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Pediatric Nephrology

, Volume 16, Issue 12, pp 1040–1044 | Cite as

Time trends and ethnic patterns of childhood nephrotic syndrome in Yorkshire, UK

  • P. A. McKinney
  • Richard G. Feltbower
  • J. T. Brocklebank
  • M. M. Fitzpatrick
Original Article

Abstract.

Against the background of the increasing incidence of many immune mediated childhood conditions, this study aimed to identify recent time trends and ethnic patterns of childhood nephrotic syndrome. A population-based cohort of children (0–15 years) diagnosed according to strict criteria with nephrotic syndrome (NS) was ascertained within the northern UK region of Yorkshire between 1987 and 1998. South Asian ethnicity was assigned based on the child’s full name using a dedicated computer algorithm and expert individual checks. NS was diagnosed in 194 children, 170 (88%) of whom were steroid sensitive. The incidence of steroid sensitive NS was 2.0/100,000 pyrs (95% CI 1.7–2.3), peaking in 1–4 year olds (4.1/100,000 pyrs). Over the 12-year study period incidence rates of steroid sensitive NS were fairly stable although south Asian children displayed significantly higher rates than non-south Asians (P<0.01). The size of our population-based series reflects the relative rarity of paediatric nephrotic syndrome but is nonetheless recent and includes larger numbers than previous reports. The absence of any increase in incidence over the last decade contrasts with other paediatric immune mediated conditions such as asthma and diabetes.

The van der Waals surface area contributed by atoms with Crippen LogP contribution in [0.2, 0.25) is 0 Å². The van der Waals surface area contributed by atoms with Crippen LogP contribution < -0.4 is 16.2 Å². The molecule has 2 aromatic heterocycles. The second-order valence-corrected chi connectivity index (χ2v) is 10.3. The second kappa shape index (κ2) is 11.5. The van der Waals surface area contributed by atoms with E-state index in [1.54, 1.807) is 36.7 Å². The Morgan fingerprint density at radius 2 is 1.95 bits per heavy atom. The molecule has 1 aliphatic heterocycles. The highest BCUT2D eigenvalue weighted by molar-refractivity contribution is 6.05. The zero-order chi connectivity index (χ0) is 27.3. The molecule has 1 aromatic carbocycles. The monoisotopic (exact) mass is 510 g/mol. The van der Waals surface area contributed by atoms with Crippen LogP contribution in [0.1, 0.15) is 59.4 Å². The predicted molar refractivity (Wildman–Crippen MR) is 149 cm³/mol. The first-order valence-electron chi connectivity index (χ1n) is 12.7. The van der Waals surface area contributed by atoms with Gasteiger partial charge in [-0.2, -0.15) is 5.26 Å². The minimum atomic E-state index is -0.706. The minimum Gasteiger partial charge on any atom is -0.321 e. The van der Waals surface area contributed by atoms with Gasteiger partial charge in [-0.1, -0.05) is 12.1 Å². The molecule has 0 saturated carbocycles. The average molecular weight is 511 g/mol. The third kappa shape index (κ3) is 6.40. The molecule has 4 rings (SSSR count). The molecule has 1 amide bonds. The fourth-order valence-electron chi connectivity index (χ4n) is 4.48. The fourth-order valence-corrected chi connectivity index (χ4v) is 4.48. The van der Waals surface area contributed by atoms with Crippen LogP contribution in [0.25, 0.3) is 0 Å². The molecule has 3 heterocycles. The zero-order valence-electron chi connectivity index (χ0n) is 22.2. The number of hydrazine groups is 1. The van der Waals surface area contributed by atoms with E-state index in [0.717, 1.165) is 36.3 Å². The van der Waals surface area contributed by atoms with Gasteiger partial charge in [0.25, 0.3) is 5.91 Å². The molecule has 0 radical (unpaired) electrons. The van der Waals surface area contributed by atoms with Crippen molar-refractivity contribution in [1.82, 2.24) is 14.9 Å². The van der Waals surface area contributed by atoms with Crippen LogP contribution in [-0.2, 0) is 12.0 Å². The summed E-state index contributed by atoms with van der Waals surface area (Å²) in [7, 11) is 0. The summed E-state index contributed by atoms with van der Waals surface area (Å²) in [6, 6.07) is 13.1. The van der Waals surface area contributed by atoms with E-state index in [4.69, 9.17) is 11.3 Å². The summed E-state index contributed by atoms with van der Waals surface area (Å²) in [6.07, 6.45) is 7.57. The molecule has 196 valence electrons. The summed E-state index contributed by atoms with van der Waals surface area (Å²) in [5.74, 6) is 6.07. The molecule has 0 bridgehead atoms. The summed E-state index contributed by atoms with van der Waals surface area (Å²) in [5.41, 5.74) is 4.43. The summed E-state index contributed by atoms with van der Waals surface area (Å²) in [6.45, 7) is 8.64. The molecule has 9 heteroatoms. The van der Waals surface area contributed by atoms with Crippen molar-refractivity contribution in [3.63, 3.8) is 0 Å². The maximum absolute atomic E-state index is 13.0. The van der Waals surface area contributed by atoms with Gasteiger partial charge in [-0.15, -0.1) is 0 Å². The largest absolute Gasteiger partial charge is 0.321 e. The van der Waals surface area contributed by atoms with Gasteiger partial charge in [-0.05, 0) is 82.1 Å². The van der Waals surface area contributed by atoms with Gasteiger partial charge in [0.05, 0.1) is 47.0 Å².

Keywords Nephrotic syndrome Steroid sensitive Steroid resistant Ethnicity Epidemiology Childhood 

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Copyright information

© IPNA - International Pediatric Nephrology Association New York, USA 2001

Authors and Affiliations

  • P. A. McKinney
    • 1
  • Richard G. Feltbower
    • 1
  • J. T. Brocklebank
    • 2
  • M. M. Fitzpatrick
    • 2
  1. 1.Paediatric Epidemiology Group, Unit of Epidemiology and Health Services Research, University of Leeds, 30 Hyde Terrace, Leeds LS2 9LN, UK. p.a.mckinney@leeds.ac.ukGB
  2. 2.Department of Paediatrics, St. James’s University Hospital, Leeds, UKGB

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